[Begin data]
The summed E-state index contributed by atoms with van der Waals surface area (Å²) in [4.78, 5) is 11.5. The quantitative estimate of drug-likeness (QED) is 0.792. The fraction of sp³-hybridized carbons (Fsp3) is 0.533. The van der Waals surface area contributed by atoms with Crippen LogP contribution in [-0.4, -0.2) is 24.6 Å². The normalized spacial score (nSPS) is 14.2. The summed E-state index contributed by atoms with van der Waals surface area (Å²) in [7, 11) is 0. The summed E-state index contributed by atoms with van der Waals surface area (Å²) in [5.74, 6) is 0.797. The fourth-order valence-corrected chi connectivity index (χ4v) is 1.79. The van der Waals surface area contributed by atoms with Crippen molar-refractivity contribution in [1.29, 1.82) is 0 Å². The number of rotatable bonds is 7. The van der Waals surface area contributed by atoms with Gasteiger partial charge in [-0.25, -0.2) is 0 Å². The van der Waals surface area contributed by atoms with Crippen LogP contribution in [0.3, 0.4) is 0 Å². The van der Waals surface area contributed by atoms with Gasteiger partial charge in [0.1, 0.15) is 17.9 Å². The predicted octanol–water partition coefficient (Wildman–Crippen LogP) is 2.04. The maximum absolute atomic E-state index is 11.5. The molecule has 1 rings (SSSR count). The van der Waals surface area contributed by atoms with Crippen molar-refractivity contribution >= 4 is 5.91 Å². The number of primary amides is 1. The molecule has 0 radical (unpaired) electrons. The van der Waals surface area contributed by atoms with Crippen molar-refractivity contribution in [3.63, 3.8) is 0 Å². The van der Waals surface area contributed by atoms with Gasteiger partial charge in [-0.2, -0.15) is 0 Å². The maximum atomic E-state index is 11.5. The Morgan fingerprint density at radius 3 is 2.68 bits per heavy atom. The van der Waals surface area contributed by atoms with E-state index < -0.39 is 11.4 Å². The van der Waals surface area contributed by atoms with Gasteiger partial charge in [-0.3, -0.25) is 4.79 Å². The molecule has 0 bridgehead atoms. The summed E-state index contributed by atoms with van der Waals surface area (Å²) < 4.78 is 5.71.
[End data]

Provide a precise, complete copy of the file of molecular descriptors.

The summed E-state index contributed by atoms with van der Waals surface area (Å²) in [4.78, 5) is 11.5. The quantitative estimate of drug-likeness (QED) is 0.792. The fraction of sp³-hybridized carbons (Fsp3) is 0.533. The van der Waals surface area contributed by atoms with Crippen LogP contribution in [-0.4, -0.2) is 24.6 Å². The normalized spacial score (nSPS) is 14.2. The summed E-state index contributed by atoms with van der Waals surface area (Å²) in [7, 11) is 0. The summed E-state index contributed by atoms with van der Waals surface area (Å²) in [5.74, 6) is 0.797. The fourth-order valence-corrected chi connectivity index (χ4v) is 1.79. The van der Waals surface area contributed by atoms with Crippen molar-refractivity contribution in [1.29, 1.82) is 0 Å². The number of rotatable bonds is 7. The van der Waals surface area contributed by atoms with Gasteiger partial charge in [-0.25, -0.2) is 0 Å². The van der Waals surface area contributed by atoms with Crippen LogP contribution in [0.3, 0.4) is 0 Å². The van der Waals surface area contributed by atoms with Gasteiger partial charge in [0.1, 0.15) is 17.9 Å². The predicted octanol–water partition coefficient (Wildman–Crippen LogP) is 2.04. The maximum absolute atomic E-state index is 11.5. The molecule has 1 rings (SSSR count). The van der Waals surface area contributed by atoms with Crippen molar-refractivity contribution >= 4 is 5.91 Å². The number of primary amides is 1. The molecule has 0 radical (unpaired) electrons. The van der Waals surface area contributed by atoms with Crippen molar-refractivity contribution in [3.63, 3.8) is 0 Å². The van der Waals surface area contributed by atoms with Gasteiger partial charge in [-0.2, -0.15) is 0 Å². The maximum atomic E-state index is 11.5. The Morgan fingerprint density at radius 3 is 2.68 bits per heavy atom. The van der Waals surface area contributed by atoms with E-state index < -0.39 is 11.4 Å². The van der Waals surface area contributed by atoms with Gasteiger partial charge in [-0.3, -0.25) is 4.79 Å². The molecule has 0 bridgehead atoms. The summed E-state index contributed by atoms with van der Waals surface area (Å²) < 4.78 is 5.71.